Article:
Heartburn – Symptoms and causes
Heartburn can have causes that aren’t due to underlying disease. Examples include spicy food, overeating, or tight clothing.
What is heartburn?
Heartburn occurs when the acidic content of the stomach rises up the esophagus into the throat. Also known as acid reflux from the stomach. Most people have it at some point in their lives, in the form of burning or acid regurgitation.
What are the causes of heartburn?
Heartburn usually occurs after eating a large meal or drinking a lot of alcohol. Some people have it when they bend over or lie down. Its frequency varies from person to person. Most people have it very rarely; however, in other people, episodes of heartburn or acid regurgitation may appear daily or weekly.
Is heartburn dangerous?
Heartburn is bothersome and can be detrimental to the health of the sufferer. Sometimes persistent heartburn can cause esophagitis or inflammation of the lining of the esophagus.
In the worst case, esophagitis can be complicated by the appearance of ulcers, which can bleed, or by chronic anemia. Reflux esophagitis is sometimes also complicated by esophageal stricture (narrowing) from scars that appear when ulcers heal.
This narrowing of the esophagus can prevent swallowing. This situation is serious and requires immediate study and treatment(1).
How does stomach acid get into my throat?
The esophagus has a sphincter (muscle ring) at its bottom before it is inserted into the stomach. The diaphragm, which is the main muscle of respiration, and which separates the lungs from the stomach and other abdominal viscera, holds that sphincter in place, and the system functions as a one-way valve. Thus, under normal conditions it allows food to enter the stomach, but not the exit.
If this one-way valve doesn’t work properly, stomach acid can pass from the stomach into the esophagus. This tendency increases when the stomach contains large amounts of food or liquid, especially fat or alcohol, or when something is pressing on the stomach.
What conditions increase heartburn?
On many occasions the reasons why heartburn increases are unknown. In other cases, one of the following conditions may contribute:
It is a disorder in which the upper part of the stomach is inserted through a hole in the diaphragm (called a hiatus). Then, the muscle fibers of the sphincter cannot press on the lower area of the esophagus. As a result, that part of the esophagus is left open, when it should be closed.
In people who are overweight, and to a greater extent those who are obese, fat from the abdominal cavity puts more pressure on the stomach. This increases the pressure inside the stomach and its contents are pushed into the esophagus. Weight loss reduces the risk of acid reflux from the stomach.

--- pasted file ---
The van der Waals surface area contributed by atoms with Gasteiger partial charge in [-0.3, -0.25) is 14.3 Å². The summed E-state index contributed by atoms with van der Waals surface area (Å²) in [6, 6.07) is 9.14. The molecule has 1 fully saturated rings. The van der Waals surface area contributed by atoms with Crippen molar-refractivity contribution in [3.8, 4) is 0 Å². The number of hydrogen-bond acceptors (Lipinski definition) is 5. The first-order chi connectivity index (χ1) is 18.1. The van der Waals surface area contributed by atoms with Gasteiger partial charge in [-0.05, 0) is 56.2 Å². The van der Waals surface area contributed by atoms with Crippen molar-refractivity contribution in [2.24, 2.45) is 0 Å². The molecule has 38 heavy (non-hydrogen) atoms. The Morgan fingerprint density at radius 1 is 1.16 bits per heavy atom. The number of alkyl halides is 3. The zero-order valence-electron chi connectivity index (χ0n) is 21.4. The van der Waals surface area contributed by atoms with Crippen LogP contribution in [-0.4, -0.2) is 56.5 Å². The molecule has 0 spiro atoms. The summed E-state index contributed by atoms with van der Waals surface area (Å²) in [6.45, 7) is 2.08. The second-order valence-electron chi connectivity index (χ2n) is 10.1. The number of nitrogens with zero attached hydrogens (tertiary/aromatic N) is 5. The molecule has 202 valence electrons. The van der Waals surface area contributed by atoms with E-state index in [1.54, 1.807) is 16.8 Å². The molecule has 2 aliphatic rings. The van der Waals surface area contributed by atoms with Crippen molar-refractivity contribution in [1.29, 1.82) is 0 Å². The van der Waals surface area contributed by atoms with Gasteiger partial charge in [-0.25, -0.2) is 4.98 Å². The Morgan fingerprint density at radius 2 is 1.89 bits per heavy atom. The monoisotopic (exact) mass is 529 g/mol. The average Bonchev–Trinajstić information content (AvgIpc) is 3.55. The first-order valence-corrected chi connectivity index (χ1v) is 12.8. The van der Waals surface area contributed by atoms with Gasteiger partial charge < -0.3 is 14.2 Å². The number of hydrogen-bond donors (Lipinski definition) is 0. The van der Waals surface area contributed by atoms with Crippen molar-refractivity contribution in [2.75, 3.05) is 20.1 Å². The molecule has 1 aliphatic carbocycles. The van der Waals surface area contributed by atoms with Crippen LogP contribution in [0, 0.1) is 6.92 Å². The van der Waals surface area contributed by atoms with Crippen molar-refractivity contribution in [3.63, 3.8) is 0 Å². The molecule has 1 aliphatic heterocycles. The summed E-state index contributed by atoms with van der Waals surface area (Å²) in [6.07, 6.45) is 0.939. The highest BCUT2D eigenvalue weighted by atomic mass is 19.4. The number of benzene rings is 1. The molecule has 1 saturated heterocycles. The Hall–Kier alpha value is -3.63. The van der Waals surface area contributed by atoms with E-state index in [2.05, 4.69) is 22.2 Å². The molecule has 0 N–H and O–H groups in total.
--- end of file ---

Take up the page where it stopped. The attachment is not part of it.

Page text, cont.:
The uterus (womb), enlarged during pregnancy, compresses the stomach. This increases their internal pressure, just as it happens in overweight people. Changes in the hormonal balance that take place during pregnancy determine the relaxation of the esophageal sphincter.
The risk of acid reflux increases when the stomach is full of food, especially if the food has been copious (and especially fat). The food then remains for much longer in the stomach before going into the intestine. If the person avoids eating more than necessary, the risk of acid reflux is reduced.
[Also Read: Top 5 Best Foods For Healthy Heart]
Chocolate, mint, fried tomato, coffee, and alcohol relax the esophagus sphincter.
Tobacco hinders and reduces sphincter function.
Constipation increases the risk of acid reflux, since constipated patients have higher abdominal pressure and, with it, a greater pressure inside the stomach.
Go to bed
If the person lies down, the possibility of acid reflux increases due to the force of gravity. This can be avoided, to some extent, by using an additional pillow or putting a couple of books or cleats under the legs of the head of the bed.
What can help?
The following factors increase the risk of acid reflux:
- Obesity. Try to lose a few pounds if you are overweight.
- Avoid heavy and/or fatty foods, and try not to lie down right after eating.
- Try drinking less coffee and fewer problem foods.
- Avoid drinking alcohol excessively.
- Stop smoking.
- If you have nighttime symptoms, you can put on an extra pillow or place a couple of books under the legs on the side of the head of the bed, as indicated.
- If heartburn or acid regurgitations are infrequent (less than five times a month), you can take antacids, or the like, available at the pharmacy without a prescription.
When should I see a doctor?
If heartburn or acid regurgitation occurs often, or symptoms are very bothersome, a doctor should be consulted. The doctor will decide whether or not some other study is needed, or more effective medication.